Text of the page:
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Hey guys,

As many before me, I’ve taken my time lurking in the shadows before having collected enough guts to go about and post something. I am very thankful for the existence of this community as I have learnt heaps by looking at other people’s builds. Lately I’ve seen a bunch of archtops being built and now that mine is nearly done, it feels like the right time to post. Let me know what you think!

The gitir is my third build. I really enjoy building things in general but the awesome thing about guitars is that once the project is completed, I get to play it! I don’t want to build guitars just for the sake of owning more guitars and so to me, a new project needs to have added value in terms of the manufacturing process and as a (playable) guitar. Since I had never built an acoustic guitar before and do not own an archtop or multiscale, I reckon this point is dealt with. In the relative context a statement like this can be made, I drew the design myself. That is to say, I took elements off of other guitars that I liked and blended them in to create a beast to my liking. The specs are as follows:


  • Neck: Laminate of maple and walnut
  • Fretboard: Ebony (scale length is 24.75” to 26.5”, 23 frets because of a huge “Doh!”-moment)
  • Headplate front: “Art deco” maple and ebony
  • Headplate rear: dyed veneer (since the ebony cracked at the volute)
  • Top: Spruce
  • Sides / back: Maple


    • Tuners: Schaller
    • Bride: Saddles and posts from Wilkinson roller TOM bridge, remainder was fabricated by me
    • Tailpiece: Ebony with a steel hinge.
    • Pickup: In the making

    I’ve got a lot of pictures and will not be posting them all but if anyone has a specific question I will try to answer as clearly as possible. Oh and most of them have been taken with my crappy phone camera.

    The design:


    The materials:


    Gluing up the neck, top and back:




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It took me a while to figure out how to cut the headstock angle on a multiscale.


Hehe, some good ol’ planing the carve into the top. It’s been previously routed to the template and I’ve used one of those quarter-circle bits to show me how much of the wood to remove.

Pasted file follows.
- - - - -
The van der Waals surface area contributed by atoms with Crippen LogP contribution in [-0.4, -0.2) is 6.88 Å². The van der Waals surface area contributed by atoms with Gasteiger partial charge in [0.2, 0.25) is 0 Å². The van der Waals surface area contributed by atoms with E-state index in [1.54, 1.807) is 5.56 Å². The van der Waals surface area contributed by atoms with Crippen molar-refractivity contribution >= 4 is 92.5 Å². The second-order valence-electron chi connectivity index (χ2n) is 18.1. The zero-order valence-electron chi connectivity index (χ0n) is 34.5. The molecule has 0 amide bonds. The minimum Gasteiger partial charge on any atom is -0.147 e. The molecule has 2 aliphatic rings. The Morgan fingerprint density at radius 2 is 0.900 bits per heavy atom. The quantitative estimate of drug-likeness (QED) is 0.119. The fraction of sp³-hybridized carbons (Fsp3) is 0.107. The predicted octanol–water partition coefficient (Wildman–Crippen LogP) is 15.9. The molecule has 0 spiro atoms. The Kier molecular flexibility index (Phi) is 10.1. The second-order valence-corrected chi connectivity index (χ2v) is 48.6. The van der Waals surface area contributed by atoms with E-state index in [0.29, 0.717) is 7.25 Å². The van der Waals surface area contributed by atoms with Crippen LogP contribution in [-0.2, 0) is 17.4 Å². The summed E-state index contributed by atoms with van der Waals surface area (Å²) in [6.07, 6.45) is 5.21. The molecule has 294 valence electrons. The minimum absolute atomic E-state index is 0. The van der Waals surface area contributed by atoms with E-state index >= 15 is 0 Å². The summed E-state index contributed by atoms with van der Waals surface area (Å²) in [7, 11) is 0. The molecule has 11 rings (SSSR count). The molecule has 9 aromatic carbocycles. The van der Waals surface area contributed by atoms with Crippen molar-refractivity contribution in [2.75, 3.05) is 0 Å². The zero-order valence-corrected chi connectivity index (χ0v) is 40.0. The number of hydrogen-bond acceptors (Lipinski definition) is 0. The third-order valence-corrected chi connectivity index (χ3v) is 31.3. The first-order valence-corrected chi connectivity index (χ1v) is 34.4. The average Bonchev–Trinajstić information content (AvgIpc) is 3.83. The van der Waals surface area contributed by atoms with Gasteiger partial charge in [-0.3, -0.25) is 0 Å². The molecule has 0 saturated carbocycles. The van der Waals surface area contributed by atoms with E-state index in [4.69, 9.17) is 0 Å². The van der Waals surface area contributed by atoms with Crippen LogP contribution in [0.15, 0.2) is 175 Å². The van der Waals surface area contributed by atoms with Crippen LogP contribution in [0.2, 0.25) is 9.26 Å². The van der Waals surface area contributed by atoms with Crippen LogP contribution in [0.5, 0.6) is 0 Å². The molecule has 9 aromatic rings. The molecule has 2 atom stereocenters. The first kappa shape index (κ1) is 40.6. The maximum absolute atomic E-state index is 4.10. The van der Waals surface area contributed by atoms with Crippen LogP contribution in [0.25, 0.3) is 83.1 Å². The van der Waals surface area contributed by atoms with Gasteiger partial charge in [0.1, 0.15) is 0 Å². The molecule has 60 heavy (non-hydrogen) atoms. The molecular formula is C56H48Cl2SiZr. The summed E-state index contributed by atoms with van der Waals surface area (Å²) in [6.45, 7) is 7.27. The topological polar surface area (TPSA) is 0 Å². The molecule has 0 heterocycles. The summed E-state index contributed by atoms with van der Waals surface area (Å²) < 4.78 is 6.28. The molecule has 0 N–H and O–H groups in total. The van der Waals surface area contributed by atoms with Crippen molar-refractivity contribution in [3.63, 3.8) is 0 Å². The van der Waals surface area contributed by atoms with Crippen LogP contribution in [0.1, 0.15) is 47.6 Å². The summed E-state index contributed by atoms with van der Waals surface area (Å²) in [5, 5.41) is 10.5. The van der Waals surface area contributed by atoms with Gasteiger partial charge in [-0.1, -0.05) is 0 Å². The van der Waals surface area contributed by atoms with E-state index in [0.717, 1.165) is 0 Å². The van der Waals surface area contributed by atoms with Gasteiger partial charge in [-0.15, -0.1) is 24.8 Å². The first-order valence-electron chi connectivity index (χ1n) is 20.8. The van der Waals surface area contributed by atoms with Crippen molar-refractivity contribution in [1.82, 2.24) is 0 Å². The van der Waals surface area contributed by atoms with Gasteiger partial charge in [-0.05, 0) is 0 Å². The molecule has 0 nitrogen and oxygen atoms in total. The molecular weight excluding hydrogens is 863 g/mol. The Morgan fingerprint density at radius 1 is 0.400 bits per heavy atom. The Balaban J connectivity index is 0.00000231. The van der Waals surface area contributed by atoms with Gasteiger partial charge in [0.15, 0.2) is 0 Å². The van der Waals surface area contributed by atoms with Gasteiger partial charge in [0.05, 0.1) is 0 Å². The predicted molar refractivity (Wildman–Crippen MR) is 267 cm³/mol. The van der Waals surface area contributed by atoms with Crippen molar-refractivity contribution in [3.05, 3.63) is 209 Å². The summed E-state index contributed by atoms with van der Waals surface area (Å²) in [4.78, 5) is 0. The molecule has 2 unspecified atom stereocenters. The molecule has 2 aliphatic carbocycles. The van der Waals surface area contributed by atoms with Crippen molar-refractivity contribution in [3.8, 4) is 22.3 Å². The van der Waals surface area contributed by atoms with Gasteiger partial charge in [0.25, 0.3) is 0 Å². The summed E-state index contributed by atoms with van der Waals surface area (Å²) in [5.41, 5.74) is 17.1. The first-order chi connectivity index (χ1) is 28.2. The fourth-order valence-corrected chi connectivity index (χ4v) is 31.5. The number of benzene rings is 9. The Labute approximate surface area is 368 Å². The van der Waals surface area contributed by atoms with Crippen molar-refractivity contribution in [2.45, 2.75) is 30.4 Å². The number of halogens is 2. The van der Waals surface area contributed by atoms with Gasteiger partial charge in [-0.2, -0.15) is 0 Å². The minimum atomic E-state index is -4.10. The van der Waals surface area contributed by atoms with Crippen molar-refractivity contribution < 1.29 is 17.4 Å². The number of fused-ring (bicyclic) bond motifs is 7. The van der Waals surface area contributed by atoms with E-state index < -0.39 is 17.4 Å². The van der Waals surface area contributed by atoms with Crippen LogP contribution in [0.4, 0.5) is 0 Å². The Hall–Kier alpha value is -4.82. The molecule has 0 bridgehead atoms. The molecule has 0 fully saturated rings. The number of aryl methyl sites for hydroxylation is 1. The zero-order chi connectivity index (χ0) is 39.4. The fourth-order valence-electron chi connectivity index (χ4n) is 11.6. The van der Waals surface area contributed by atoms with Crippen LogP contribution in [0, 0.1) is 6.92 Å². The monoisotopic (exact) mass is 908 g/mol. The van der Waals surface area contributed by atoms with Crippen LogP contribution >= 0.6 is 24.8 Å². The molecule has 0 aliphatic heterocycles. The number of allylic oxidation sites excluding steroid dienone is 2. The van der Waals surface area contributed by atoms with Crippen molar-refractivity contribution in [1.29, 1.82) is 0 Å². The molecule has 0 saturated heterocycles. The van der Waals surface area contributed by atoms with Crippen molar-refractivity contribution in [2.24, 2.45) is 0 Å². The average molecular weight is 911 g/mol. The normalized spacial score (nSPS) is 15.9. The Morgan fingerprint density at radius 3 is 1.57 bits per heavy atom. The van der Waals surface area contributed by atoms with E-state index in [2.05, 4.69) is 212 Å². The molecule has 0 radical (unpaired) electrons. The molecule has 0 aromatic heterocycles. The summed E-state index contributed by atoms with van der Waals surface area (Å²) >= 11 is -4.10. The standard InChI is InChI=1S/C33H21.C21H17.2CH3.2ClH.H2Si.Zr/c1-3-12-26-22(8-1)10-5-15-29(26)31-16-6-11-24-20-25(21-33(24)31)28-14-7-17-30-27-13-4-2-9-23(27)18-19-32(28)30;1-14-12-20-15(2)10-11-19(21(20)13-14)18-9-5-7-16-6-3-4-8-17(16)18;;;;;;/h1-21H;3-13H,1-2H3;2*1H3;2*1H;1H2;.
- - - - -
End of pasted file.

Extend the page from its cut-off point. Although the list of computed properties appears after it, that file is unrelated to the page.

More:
The maple back felt like granite after working with the spruce so after a while I just roughed it out with an angle grinder with a sanding disk. This left a pretty rough surface so it required a lot of cleaning up.


This is one of those brilliant things I’ve learnt through watching pictures here on the forum. Once the outside of a top or back has been shaped, use a drill press with a depth stop to drill holes leaving an equal amount of material between the inside and outside.

Beware though, I used a metal depth stop and after the initial fear of drilling straight through the top even though I checked the depth several times, I used considerably more violence while drilling. This resulted in the outside of the top and back looking slightly like the surface of a golfball. Good thing I love to sand.


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Ah right, the fretboard’s already been cut. Didn’t take pictures of that and I actually had to redo it because the first board was useless after an attempt of reducing the thickness in an improvised way. I have found a neat way of doing this that I wish to share with you guys that does not require power tools or a jig.

  1. Use fretfind to get a printout (make sure all of the scaling is correctly set up in your printer! Check after a print has been made!!)
  2. Make sure your fretboard blank is flat and true (only the side that is going to be glued to the neck and the side you are going to fret).
  3. Simply glue the paper printout to the board (When done with care, this omits the need to draw and measure each individual fret line with a limited accuracy)
  4. I then used a thick piece of aluminium angle as a saw guide and made sure to clamp it against a fret line on the fretboard. Important note is to consistently put the guide on one of the sides of the printed fretline (with finite line thickness) as you work your way across the board.